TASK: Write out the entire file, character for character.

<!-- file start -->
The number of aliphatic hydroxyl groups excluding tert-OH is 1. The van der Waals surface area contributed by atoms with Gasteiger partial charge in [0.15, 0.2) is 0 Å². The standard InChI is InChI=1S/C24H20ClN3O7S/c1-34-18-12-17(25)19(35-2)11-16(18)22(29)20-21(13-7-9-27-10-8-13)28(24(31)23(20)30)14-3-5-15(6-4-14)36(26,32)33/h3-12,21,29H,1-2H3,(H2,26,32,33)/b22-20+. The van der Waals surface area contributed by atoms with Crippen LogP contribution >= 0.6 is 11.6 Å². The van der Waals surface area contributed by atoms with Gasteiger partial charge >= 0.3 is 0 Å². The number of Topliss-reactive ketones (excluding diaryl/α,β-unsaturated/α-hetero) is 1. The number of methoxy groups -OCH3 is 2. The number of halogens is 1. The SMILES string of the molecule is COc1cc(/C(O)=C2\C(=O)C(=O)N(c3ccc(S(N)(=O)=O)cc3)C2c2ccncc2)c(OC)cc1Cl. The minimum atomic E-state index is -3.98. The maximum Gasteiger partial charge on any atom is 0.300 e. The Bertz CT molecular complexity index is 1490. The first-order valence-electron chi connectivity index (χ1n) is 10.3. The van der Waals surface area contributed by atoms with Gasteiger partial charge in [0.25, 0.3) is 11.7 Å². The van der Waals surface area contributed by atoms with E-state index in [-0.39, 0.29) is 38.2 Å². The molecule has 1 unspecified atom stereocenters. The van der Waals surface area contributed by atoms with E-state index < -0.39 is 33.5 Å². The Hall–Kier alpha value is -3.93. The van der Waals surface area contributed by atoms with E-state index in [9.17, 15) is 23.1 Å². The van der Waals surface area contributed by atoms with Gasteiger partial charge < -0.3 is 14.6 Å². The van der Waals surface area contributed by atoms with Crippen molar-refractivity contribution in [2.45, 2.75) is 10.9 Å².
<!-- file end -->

The number of aliphatic hydroxyl groups excluding tert-OH is 1. The van der Waals surface area contributed by atoms with Gasteiger partial charge in [0.15, 0.2) is 0 Å². The standard InChI is InChI=1S/C24H20ClN3O7S/c1-34-18-12-17(25)19(35-2)11-16(18)22(29)20-21(13-7-9-27-10-8-13)28(24(31)23(20)30)14-3-5-15(6-4-14)36(26,32)33/h3-12,21,29H,1-2H3,(H2,26,32,33)/b22-20+. The van der Waals surface area contributed by atoms with Crippen LogP contribution >= 0.6 is 11.6 Å². The van der Waals surface area contributed by atoms with Gasteiger partial charge >= 0.3 is 0 Å². The number of Topliss-reactive ketones (excluding diaryl/α,β-unsaturated/α-hetero) is 1. The number of methoxy groups -OCH3 is 2. The number of halogens is 1. The SMILES string of the molecule is COc1cc(/C(O)=C2\C(=O)C(=O)N(c3ccc(S(N)(=O)=O)cc3)C2c2ccncc2)c(OC)cc1Cl. The minimum atomic E-state index is -3.98. The maximum Gasteiger partial charge on any atom is 0.300 e. The Bertz CT molecular complexity index is 1490. The first-order valence-electron chi connectivity index (χ1n) is 10.3. The van der Waals surface area contributed by atoms with Gasteiger partial charge in [0.25, 0.3) is 11.7 Å². The van der Waals surface area contributed by atoms with E-state index in [-0.39, 0.29) is 38.2 Å². The molecule has 1 unspecified atom stereocenters. The van der Waals surface area contributed by atoms with E-state index < -0.39 is 33.5 Å². The Hall–Kier alpha value is -3.93. The van der Waals surface area contributed by atoms with E-state index in [9.17, 15) is 23.1 Å². The van der Waals surface area contributed by atoms with Gasteiger partial charge < -0.3 is 14.6 Å². The van der Waals surface area contributed by atoms with Crippen molar-refractivity contribution in [2.45, 2.75) is 10.9 Å².